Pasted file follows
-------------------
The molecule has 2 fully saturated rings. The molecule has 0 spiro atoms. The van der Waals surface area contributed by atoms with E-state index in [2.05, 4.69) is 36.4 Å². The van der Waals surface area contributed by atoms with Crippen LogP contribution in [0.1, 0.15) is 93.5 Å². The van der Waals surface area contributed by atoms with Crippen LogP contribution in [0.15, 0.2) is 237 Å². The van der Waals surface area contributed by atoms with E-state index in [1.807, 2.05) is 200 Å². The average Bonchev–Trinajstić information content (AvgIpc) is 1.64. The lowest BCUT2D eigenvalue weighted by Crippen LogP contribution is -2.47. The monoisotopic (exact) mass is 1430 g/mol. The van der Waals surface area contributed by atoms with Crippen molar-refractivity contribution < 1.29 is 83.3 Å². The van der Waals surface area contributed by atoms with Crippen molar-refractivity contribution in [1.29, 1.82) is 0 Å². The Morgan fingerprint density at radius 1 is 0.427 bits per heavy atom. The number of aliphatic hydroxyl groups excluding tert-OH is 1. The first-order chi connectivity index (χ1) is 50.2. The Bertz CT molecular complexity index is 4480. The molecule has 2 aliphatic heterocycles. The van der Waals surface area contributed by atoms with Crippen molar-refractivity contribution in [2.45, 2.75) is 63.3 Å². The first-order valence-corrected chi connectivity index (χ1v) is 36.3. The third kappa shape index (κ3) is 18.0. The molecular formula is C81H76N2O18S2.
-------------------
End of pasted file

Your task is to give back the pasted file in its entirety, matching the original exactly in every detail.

The molecule has 2 fully saturated rings. The molecule has 0 spiro atoms. The van der Waals surface area contributed by atoms with E-state index in [2.05, 4.69) is 36.4 Å². The van der Waals surface area contributed by atoms with Crippen LogP contribution in [0.1, 0.15) is 93.5 Å². The van der Waals surface area contributed by atoms with Crippen LogP contribution in [0.15, 0.2) is 237 Å². The van der Waals surface area contributed by atoms with E-state index in [1.807, 2.05) is 200 Å². The average Bonchev–Trinajstić information content (AvgIpc) is 1.64. The lowest BCUT2D eigenvalue weighted by Crippen LogP contribution is -2.47. The monoisotopic (exact) mass is 1430 g/mol. The van der Waals surface area contributed by atoms with Crippen molar-refractivity contribution < 1.29 is 83.3 Å². The van der Waals surface area contributed by atoms with Crippen molar-refractivity contribution in [1.29, 1.82) is 0 Å². The Morgan fingerprint density at radius 1 is 0.427 bits per heavy atom. The number of aliphatic hydroxyl groups excluding tert-OH is 1. The first-order chi connectivity index (χ1) is 50.2. The Bertz CT molecular complexity index is 4480. The molecule has 2 aliphatic heterocycles. The van der Waals surface area contributed by atoms with Crippen molar-refractivity contribution in [2.45, 2.75) is 63.3 Å². The first-order valence-corrected chi connectivity index (χ1v) is 36.3. The third kappa shape index (κ3) is 18.0. The molecular formula is C81H76N2O18S2.